There are two methods of cryopreservation of ovarian tissue: SF and vitrification. Until recently, the method of choice has been SF. However, vitrification is gaining popularity, owing to good results obtained with vitrification of oocyte and embryos. In a systematic comparison of vitrification and SF of ovarian tissue followed by tissue culture to assess subsequent oocyte viability, vitrification was found to have a similar outcome to SF with preservation of the morphologic integrity of the ovarian tissue.62 Although the survival of oocytes was similar between the two methods, granulosa cell survival and the integrity of the stroma were better with vitrification. To date, there are limited clinical studies on ovarian tissue vitrification, and further comparative studies are needed between SF and vitrification to draw any conclusions.


The average probability of a frozen embryo resulting in a living child lies in the range of 19.7–24%, and, today, babies born from cryopreserved embryos represent approximately half of the total number of babies born from assisted reproduction.4 It is unquestionable that successful cryopreservation of zygotes/embryos has greatly enhanced the clinical benefits and cumulative conception rates for couples following a single cycle of ovarian stimulation and IVF. Results in the literature, expressed as the augmentation of the delivery rate per oocyte harvest, are between 31% and 34%.63 The data show that women who had transfers of fresh and frozen embryos experienced considerably improved live birth rates by using their cryopreserved embryos.64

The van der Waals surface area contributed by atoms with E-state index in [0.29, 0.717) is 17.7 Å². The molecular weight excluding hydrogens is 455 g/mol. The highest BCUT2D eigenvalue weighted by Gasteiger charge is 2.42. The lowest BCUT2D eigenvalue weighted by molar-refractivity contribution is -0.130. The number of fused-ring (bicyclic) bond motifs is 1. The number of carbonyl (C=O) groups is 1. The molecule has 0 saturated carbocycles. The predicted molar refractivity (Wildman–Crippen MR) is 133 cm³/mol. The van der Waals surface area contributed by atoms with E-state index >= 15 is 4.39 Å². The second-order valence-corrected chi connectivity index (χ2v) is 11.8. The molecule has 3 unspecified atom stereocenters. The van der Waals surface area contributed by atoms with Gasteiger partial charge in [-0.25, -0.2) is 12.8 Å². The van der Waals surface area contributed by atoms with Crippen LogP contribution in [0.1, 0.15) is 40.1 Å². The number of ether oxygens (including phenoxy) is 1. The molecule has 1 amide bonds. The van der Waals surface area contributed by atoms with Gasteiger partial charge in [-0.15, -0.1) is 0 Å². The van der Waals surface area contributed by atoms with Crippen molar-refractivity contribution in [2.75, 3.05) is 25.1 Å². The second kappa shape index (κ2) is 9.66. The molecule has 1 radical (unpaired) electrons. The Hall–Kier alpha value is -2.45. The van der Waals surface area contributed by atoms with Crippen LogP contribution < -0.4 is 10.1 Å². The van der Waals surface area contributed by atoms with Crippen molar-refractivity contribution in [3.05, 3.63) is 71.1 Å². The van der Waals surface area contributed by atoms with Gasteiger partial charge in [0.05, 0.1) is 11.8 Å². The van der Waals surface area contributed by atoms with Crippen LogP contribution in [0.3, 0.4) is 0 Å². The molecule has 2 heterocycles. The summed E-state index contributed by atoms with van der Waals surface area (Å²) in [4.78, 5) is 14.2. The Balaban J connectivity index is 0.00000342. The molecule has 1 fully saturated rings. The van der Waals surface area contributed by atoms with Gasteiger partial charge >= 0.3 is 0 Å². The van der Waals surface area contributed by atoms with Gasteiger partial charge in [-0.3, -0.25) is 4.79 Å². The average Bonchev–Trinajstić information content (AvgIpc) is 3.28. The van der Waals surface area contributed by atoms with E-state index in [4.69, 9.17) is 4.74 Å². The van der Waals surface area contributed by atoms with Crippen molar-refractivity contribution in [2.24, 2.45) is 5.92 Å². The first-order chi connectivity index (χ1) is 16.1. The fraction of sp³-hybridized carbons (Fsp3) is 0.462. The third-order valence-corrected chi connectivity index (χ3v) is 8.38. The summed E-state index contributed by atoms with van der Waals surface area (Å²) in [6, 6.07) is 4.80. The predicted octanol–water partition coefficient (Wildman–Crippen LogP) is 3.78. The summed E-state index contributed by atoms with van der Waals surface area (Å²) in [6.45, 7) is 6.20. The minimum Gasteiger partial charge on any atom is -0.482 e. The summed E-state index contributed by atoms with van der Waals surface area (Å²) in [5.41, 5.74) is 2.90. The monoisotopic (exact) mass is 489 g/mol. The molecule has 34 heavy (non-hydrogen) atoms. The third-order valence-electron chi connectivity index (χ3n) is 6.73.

Even though there are multiple reports suggesting excellent clinical outcomes post-vitrification thaw transfers, there are many questions regarding probable cryoinjuries, such as spindle deformities, DNA damage, and aberrant genomic imprinting, while cells are being exposed to mechanical, chemical, and thermal stresses during the process.65 Multiple reports have demonstrated that when possible subcellular damages were analysed, mature oocytes were less tolerant to cooling than embryos. This is due to spindle sensitivity to cryoprotectants and low temperature.66 Unquestionably, the genomic imprinting of cryopreserved oocytes is affected by a complex relationship among the impaired fertility, ART, and cryopreservation.67


Vitrification has revolutionised ART practice. Optimised embryo and oocyte cryosurvival rates, and improved clinical outcomes achieved with this technique, have allowed us to give a personalised approach to patients. The concept of OHSS-free clinics and elective single ET, eliminating the chances of multiple pregnancies, has become realistic. Moreover, successful numbers of ET cycles from a single aspiration cycle have reduced the need of multiple stimulation cycles. In addition, oocyte vitrification has made fertility preservation and oocyte banking much more viable options.